The next finishers rolled in clenching fists for joy or bowed over the handlebars, depleted from the effort in the cold. Almost a minute after Krughoff finished, Stefko claimed third. Kappius finished fourth. Powlison got fifth, shadowed by Milne.

Off to Europe again

Some had predicted Hecht’s victory. He’d won a local elite race the week before as well as another in frigid mid-November conditions and had recently returned from a cyclocross trip to Europe with USA Cycling where he won the junior’s race affiliated with the World Cup event in in Koksijde, Belgium. USAC’s story about his success, which is rare for an American junior in Europe, mentioned he’d “beat out three Belgian favorites for the win.”

This week the Parker, Colorado resident returns to Europe for another block of competition. He’ll likely face the same Belgians at his first race, the World Cup event at Namur. Unlike Koksijde, the juniors’ contest at Namur carries World Cup status.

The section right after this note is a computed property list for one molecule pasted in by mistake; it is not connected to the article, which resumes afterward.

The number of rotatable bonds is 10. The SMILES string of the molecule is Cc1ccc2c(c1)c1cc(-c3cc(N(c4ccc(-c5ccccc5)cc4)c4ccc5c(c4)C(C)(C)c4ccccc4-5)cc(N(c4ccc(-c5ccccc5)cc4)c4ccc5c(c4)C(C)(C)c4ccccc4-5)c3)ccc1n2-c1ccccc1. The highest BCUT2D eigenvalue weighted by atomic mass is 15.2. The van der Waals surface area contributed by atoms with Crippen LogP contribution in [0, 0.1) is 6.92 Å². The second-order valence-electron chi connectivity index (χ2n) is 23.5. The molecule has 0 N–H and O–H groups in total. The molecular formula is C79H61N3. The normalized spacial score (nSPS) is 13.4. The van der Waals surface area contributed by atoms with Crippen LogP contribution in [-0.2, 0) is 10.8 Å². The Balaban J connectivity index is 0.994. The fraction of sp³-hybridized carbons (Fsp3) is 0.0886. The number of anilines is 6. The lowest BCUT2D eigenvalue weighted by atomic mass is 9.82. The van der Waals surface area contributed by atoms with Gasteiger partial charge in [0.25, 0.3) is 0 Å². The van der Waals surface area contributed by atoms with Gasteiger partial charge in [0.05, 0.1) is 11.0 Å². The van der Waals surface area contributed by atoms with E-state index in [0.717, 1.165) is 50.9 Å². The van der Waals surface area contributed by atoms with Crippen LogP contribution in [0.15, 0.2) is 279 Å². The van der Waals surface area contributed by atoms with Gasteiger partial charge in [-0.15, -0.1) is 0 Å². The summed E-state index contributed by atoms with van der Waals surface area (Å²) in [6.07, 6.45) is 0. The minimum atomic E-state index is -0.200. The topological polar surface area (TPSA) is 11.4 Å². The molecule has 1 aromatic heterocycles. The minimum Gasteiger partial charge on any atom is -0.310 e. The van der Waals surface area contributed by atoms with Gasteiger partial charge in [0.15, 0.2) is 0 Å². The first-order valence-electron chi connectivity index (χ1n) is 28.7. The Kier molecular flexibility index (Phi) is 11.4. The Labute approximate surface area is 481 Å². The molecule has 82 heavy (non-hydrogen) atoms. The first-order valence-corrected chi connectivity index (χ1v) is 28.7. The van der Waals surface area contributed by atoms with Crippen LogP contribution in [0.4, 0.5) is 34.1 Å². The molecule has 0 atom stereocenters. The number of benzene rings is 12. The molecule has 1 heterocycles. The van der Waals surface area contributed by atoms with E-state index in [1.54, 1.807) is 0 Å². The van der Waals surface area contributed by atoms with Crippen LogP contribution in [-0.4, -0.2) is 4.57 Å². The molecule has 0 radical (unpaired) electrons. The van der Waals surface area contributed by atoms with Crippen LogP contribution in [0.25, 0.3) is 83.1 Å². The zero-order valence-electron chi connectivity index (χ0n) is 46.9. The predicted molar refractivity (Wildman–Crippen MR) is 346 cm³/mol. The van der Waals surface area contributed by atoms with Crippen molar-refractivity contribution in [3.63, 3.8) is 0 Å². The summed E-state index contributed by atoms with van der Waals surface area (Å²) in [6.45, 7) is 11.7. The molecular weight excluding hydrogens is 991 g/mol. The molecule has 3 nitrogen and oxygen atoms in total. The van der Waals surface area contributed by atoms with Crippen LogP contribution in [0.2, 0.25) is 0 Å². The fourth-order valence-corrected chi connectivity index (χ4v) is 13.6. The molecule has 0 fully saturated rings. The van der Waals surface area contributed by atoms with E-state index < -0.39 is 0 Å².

“I’m extremely excited going into Europe,” Hecht said. “Just coming off of this it’s going to be a great pleasure to know where I am compared just to Colorado. Then to move on to Europe, to keep trying to get results over there, it would be great.”

Slippery corners demanded lots of ruddering. Jake Wells demonstrates.

Slippery corners demanded lots of ruddering. Jake Wells demonstrates.

Wells, who placed ninth in the end with his hopes for a podium finish dashed in that corner, shared his thoughts about Hecht after the race.

“He’s impressive. I got to spend a little bit of time with him in the [Vail] valley doing some riding. He’s a great kid. He’s been working hard to get to this point. If you watch him race on the road you know he’s got good fitness and today shows he’s got great handling skills as well. So he’s the real deal. He’s the future of Colorado if not U.S. cyclocross.”

Hecht will also compete in Austin, Texas at the U.S. national cyclocross championships in early January in the 17 – 18 category. He first raced nationals at age nine and placed second. Subsequently at ‘cross nationals he’s won another silver and four gold medals. Hecht is also a multiple-time track, time trial, criterium, and road national champion.

Video: race scenes and elite podium presentation


From → Cyclocross